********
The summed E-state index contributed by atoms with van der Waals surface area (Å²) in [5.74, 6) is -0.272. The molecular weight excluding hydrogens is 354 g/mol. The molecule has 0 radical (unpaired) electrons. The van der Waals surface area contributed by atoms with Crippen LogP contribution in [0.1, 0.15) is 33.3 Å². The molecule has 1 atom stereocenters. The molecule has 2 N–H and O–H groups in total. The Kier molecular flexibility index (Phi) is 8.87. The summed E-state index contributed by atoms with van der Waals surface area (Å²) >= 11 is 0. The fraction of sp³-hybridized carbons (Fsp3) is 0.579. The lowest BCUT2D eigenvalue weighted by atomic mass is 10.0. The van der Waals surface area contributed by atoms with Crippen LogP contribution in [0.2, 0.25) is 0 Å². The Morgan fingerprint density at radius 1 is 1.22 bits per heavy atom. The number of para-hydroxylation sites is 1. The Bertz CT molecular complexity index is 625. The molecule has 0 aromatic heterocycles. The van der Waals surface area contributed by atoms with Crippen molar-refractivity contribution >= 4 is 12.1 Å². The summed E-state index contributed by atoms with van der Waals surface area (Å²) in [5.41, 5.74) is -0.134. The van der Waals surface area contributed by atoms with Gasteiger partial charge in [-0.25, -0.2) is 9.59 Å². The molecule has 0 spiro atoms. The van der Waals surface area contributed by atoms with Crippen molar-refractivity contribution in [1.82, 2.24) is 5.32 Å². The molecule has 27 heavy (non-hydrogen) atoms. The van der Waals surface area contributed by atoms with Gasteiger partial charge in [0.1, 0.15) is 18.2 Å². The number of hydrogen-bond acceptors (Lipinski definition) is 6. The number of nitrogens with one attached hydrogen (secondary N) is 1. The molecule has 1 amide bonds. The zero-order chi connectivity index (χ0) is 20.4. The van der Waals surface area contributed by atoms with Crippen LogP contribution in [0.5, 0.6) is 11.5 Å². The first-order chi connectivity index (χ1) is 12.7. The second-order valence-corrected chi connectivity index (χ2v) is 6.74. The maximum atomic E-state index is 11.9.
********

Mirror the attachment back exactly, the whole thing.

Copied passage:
The summed E-state index contributed by atoms with van der Waals surface area (Å²) in [5.74, 6) is -0.272. The molecular weight excluding hydrogens is 354 g/mol. The molecule has 0 radical (unpaired) electrons. The van der Waals surface area contributed by atoms with Crippen LogP contribution in [0.1, 0.15) is 33.3 Å². The molecule has 1 atom stereocenters. The molecule has 2 N–H and O–H groups in total. The Kier molecular flexibility index (Phi) is 8.87. The summed E-state index contributed by atoms with van der Waals surface area (Å²) >= 11 is 0. The fraction of sp³-hybridized carbons (Fsp3) is 0.579. The lowest BCUT2D eigenvalue weighted by atomic mass is 10.0. The van der Waals surface area contributed by atoms with Crippen LogP contribution in [0.2, 0.25) is 0 Å². The Morgan fingerprint density at radius 1 is 1.22 bits per heavy atom. The number of para-hydroxylation sites is 1. The Bertz CT molecular complexity index is 625. The molecule has 0 aromatic heterocycles. The van der Waals surface area contributed by atoms with Crippen molar-refractivity contribution >= 4 is 12.1 Å². The summed E-state index contributed by atoms with van der Waals surface area (Å²) in [5.41, 5.74) is -0.134. The van der Waals surface area contributed by atoms with Gasteiger partial charge in [-0.25, -0.2) is 9.59 Å². The molecule has 0 spiro atoms. The van der Waals surface area contributed by atoms with Crippen molar-refractivity contribution in [1.82, 2.24) is 5.32 Å². The molecule has 27 heavy (non-hydrogen) atoms. The van der Waals surface area contributed by atoms with Gasteiger partial charge in [0.1, 0.15) is 18.2 Å². The number of hydrogen-bond acceptors (Lipinski definition) is 6. The number of nitrogens with one attached hydrogen (secondary N) is 1. The molecule has 1 amide bonds. The zero-order chi connectivity index (χ0) is 20.4. The van der Waals surface area contributed by atoms with Crippen LogP contribution in [0.5, 0.6) is 11.5 Å². The first-order chi connectivity index (χ1) is 12.7. The second-order valence-corrected chi connectivity index (χ2v) is 6.74. The maximum atomic E-state index is 11.9.